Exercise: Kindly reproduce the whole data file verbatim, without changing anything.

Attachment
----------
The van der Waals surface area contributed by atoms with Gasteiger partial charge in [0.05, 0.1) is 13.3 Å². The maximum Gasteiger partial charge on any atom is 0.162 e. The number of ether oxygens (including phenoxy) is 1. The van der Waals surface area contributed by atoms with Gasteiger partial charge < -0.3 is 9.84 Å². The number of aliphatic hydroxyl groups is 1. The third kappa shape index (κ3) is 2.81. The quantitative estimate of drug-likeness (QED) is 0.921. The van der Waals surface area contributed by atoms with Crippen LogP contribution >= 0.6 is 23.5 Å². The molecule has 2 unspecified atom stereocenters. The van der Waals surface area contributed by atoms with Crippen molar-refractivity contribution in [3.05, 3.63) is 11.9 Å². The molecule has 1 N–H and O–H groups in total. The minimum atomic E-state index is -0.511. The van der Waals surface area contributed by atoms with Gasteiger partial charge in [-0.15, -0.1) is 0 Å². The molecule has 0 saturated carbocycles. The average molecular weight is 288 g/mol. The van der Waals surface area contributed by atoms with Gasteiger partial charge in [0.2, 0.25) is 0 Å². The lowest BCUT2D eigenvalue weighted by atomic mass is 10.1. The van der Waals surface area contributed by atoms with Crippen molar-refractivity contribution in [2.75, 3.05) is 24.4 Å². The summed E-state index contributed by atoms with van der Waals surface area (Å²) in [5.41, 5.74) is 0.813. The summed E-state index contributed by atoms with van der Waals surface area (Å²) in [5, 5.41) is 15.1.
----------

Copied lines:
The van der Waals surface area contributed by atoms with Gasteiger partial charge in [0.05, 0.1) is 13.3 Å². The maximum Gasteiger partial charge on any atom is 0.162 e. The number of ether oxygens (including phenoxy) is 1. The van der Waals surface area contributed by atoms with Gasteiger partial charge < -0.3 is 9.84 Å². The number of aliphatic hydroxyl groups is 1. The third kappa shape index (κ3) is 2.81. The quantitative estimate of drug-likeness (QED) is 0.921. The van der Waals surface area contributed by atoms with Crippen LogP contribution >= 0.6 is 23.5 Å². The molecule has 2 unspecified atom stereocenters. The van der Waals surface area contributed by atoms with Crippen molar-refractivity contribution in [3.05, 3.63) is 11.9 Å². The molecule has 1 N–H and O–H groups in total. The minimum atomic E-state index is -0.511. The van der Waals surface area contributed by atoms with Gasteiger partial charge in [-0.15, -0.1) is 0 Å². The molecule has 0 saturated carbocycles. The average molecular weight is 288 g/mol. The van der Waals surface area contributed by atoms with Gasteiger partial charge in [0.2, 0.25) is 0 Å². The lowest BCUT2D eigenvalue weighted by atomic mass is 10.1. The van der Waals surface area contributed by atoms with Crippen molar-refractivity contribution in [2.75, 3.05) is 24.4 Å². The summed E-state index contributed by atoms with van der Waals surface area (Å²) in [5.41, 5.74) is 0.813. The summed E-state index contributed by atoms with van der Waals surface area (Å²) in [5, 5.41) is 15.1.